This investment plan fails in three areas: too few new units built too slowly; prioritizing transitional shelters over permanent homes; and increased spending for emergency shelters.
The city needs to move away from managing a collection of programs and needs to become more focused on outcomes.
Investing $14.6 million a year in new affordable housing units falls short. We must be bold in our investment plans. Last year, the city spent close to $38 million on emergency shelters and motels. It’s time to match this spending in yearly capital investments.
By investing in capital projects, we pay off operational pressures.
As highlighted by various delegations at committee, emergency shelter providers are pivoting towards operating permanent and affordable supportive housing. The city’s plan must accelerate this shift and needs to stop putting more money into an old model.
Another term often used during committee debate was “transition” – notably when speaking about transitional housing for families and women. “Transitional housing” is a euphemism for emergency shelters. As explained at committee by the Alliance to End Homelessness Ottawa, the city could spend approximately $3 million a year in municipal rent subsidies to help 350 to 400 families afford permanent housing, rather than $12 million to $14 million in yearly spending on emergency shelters for families. Council chose the latter.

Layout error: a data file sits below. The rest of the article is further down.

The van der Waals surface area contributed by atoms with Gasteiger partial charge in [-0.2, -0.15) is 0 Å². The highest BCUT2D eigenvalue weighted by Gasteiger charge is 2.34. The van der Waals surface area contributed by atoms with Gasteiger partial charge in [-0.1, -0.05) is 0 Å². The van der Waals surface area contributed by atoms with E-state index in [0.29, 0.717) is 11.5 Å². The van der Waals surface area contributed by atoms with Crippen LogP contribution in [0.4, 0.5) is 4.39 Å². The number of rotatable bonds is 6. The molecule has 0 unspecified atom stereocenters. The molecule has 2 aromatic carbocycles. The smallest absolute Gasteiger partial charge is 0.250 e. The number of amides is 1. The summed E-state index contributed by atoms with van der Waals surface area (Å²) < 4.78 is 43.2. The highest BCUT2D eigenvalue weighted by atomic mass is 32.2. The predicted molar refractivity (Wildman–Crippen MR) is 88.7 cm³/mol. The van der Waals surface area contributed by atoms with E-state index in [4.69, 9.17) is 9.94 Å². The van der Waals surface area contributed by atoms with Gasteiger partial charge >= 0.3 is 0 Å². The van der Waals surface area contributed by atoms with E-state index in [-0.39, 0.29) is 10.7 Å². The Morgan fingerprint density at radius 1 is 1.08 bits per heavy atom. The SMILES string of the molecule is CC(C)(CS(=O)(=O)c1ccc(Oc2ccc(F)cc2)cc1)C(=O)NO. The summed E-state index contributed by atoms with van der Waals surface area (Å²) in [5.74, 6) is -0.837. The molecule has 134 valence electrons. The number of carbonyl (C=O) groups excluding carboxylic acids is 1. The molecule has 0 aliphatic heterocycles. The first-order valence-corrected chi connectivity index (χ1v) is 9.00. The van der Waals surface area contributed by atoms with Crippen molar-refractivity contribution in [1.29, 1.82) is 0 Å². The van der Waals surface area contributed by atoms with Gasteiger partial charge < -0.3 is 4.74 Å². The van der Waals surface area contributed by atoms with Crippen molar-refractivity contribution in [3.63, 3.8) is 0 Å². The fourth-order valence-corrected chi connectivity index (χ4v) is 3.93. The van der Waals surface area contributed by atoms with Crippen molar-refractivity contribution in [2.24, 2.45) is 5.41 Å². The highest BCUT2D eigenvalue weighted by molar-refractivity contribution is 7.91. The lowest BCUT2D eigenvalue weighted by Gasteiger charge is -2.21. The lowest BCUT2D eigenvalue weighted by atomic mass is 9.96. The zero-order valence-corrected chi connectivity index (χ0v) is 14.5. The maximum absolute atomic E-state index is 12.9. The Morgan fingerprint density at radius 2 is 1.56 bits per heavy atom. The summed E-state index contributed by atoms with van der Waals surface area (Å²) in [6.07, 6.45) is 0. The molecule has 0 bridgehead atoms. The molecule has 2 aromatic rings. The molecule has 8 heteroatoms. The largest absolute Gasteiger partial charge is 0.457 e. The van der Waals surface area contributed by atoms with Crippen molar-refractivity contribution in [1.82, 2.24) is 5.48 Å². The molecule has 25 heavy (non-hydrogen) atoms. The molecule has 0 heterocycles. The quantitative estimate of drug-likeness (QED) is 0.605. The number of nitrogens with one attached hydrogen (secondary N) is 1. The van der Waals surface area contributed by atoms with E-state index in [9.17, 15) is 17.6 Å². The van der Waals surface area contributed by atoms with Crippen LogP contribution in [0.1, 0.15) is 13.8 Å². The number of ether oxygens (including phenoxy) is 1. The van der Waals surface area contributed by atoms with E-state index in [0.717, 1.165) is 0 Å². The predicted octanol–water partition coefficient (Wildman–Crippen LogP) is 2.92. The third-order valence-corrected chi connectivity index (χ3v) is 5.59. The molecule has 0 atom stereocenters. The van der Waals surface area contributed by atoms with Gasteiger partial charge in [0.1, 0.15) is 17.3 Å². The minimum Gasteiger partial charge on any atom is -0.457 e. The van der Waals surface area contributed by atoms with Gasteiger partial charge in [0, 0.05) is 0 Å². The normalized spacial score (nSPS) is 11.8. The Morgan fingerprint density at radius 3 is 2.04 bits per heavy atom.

We are at a point where shelters are no longer used just for emergencies. We must eliminate this “transition” and ensure residents have a permanent home.
Council is making choices. Ottawa’s affordable housing crisis is not due to a lack of resources, but rather a lack of political will.
Mathieu Fleury is city councillor for Rideau-Vanier ward and chair of the Ottawa Community Housing Board.
This content was originally published here.